In Janet Burroway’s book Writing Fiction, she talks about Patterns Of Power in writing and how both the protagonist and antagonist should be matched in order to keep the reader guessing as to the outcome of the struggle between the two.
She cites the different ways in which power can be shown: brute, physical strength, charm, knowledge, moral power, wealth, rank, etc. Usually the characters hold many forms of power in their own personal arsenals and that makes for a very suspenseful and complex play between the competing forces.
This got me thinking about Eric Byrne and Transactional Analysis which first hit the best seller lists in the late sixties and early seventies. I found his concept of Parent, Adult, Child to be fascinating and very true to life and the ways in which people wield power over others.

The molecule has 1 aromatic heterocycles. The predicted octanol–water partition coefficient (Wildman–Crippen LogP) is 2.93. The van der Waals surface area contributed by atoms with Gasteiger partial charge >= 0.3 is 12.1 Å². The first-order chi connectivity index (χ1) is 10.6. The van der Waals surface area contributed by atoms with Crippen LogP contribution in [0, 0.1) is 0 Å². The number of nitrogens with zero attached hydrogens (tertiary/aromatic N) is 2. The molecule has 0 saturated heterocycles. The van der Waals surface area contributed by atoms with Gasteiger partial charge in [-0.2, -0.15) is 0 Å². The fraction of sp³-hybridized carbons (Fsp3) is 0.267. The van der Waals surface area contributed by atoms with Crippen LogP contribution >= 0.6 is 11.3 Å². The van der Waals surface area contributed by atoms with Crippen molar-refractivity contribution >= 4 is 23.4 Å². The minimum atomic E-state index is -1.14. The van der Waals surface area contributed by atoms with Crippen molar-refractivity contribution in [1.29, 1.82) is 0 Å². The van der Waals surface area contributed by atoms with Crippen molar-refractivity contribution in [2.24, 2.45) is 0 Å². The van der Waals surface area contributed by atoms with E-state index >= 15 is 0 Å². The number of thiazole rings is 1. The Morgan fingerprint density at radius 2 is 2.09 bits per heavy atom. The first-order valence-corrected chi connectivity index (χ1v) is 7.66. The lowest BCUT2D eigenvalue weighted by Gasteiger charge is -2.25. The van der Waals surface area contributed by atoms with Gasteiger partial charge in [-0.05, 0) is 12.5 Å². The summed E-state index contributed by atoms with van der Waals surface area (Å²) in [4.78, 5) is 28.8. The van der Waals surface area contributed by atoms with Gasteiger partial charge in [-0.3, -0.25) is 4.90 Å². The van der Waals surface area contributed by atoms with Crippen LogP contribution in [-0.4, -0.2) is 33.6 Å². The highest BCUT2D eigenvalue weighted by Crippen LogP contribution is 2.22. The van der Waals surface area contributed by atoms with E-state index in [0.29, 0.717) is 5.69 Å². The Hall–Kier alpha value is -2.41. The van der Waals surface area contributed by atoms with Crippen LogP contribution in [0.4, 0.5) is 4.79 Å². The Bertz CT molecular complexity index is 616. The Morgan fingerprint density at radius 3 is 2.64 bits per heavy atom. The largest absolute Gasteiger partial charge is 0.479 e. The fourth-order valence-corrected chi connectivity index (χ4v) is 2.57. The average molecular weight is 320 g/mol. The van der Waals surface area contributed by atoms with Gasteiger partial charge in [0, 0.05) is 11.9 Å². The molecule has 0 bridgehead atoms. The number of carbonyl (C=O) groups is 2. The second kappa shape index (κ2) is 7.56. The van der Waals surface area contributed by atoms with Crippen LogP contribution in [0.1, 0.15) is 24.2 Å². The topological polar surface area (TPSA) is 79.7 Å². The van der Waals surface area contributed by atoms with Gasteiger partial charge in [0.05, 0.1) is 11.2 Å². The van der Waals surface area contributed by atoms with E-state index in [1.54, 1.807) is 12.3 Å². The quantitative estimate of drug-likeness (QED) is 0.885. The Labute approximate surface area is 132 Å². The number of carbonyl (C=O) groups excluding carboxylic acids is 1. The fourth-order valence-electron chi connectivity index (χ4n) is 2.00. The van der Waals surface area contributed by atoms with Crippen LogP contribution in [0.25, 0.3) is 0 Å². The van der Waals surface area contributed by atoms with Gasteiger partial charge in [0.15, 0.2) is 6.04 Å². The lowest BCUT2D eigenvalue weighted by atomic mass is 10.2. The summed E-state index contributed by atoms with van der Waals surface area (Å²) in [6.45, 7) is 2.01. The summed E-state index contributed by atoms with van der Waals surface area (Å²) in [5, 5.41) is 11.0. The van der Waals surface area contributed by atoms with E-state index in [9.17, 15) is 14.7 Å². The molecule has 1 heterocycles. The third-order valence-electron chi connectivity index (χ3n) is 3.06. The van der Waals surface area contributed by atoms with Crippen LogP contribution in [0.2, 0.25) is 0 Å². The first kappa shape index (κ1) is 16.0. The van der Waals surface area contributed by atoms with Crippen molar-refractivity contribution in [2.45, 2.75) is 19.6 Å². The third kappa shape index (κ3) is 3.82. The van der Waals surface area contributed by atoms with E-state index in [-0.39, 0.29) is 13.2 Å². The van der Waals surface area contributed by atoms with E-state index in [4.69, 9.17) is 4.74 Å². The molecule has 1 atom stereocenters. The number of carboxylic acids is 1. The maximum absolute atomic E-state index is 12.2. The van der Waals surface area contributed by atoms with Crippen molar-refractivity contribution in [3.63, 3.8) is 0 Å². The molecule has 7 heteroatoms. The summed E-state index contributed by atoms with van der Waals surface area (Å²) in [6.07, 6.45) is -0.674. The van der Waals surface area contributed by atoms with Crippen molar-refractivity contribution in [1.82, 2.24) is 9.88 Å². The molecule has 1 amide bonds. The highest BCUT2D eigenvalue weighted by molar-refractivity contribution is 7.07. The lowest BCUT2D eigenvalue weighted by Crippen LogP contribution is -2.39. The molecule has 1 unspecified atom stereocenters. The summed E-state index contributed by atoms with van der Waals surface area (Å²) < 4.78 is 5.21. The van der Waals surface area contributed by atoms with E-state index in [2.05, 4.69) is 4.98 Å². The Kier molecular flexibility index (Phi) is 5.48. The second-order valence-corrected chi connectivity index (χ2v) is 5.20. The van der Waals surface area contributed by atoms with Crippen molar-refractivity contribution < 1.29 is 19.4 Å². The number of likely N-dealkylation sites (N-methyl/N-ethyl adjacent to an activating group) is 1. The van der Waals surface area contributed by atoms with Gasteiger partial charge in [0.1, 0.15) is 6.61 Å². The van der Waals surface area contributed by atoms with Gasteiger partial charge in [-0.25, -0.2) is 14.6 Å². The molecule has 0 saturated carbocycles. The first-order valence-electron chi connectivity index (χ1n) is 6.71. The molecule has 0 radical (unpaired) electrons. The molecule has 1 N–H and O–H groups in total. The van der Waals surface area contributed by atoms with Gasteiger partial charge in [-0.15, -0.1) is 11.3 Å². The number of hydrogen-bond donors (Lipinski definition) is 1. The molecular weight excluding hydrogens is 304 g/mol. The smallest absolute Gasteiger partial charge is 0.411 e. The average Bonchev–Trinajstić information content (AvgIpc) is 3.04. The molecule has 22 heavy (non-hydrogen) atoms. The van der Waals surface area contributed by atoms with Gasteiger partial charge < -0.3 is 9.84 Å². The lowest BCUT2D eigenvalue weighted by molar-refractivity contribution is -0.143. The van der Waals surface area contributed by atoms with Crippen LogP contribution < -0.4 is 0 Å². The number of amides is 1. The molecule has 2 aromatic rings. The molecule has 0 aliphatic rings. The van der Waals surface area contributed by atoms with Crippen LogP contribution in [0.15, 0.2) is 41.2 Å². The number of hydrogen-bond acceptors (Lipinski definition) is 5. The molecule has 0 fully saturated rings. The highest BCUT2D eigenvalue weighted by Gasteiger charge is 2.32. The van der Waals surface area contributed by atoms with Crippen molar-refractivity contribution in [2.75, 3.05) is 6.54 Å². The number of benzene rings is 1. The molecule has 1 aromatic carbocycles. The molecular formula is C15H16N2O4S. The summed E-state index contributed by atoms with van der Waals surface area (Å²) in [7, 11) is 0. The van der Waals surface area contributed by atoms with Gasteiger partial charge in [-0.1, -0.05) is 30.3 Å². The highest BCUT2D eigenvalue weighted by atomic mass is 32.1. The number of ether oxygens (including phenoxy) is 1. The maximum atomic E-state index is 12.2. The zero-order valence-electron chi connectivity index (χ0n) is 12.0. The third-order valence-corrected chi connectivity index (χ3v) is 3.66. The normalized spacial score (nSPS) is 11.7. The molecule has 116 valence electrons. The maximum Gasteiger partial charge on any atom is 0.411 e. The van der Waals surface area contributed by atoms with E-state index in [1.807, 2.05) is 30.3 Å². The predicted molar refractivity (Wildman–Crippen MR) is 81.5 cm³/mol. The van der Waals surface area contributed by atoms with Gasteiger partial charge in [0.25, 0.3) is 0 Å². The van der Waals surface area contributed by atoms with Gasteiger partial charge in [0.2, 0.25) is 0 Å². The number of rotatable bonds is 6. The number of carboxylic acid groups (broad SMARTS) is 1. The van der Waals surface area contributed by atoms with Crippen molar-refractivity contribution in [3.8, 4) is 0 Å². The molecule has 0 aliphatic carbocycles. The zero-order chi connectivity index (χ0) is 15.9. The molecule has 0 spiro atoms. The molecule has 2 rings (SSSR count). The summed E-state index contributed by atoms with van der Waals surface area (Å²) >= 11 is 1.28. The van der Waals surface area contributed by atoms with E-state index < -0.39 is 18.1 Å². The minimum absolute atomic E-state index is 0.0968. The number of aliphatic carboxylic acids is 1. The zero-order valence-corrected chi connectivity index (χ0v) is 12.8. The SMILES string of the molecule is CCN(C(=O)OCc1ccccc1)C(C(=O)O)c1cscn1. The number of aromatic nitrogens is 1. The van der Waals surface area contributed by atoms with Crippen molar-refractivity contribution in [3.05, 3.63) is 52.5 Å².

What I found most amusing and have seen in fiction stories is how when one person begins acting like a parent the other will most likely slip into their ‘child’ mode and either rebel like a kid, or become emotional like a small child. I’ve seen an example of this when a main character visits a teacher she had when she was in second grade, and even though the main character is an adult she suddenly feels as though she is that little kid again, feeling shy or tongue tied.
I believe in Transactional Analysis and the three states of Parent, Adult and Child. The more I think about this, the more ideas I get about dialogue between characters and characterization.
Have you noticed this power play in your daily life, or in fiction? How would you script a play between someone who is acting like a parent confronting someone who chooses to act the child, or the adult role? Or two adults playing the child, or …? You get the point.
Nancy A. Niles is the author of Vendetta: A Deadly Win, a contributor to the book on writing entitled Novel Writing Tips and Techniques From Authors of Second Wind Publishing and a co-author on the book Rubicon Ranch: Riley’s Story all three published by Second Wind Publishing Company.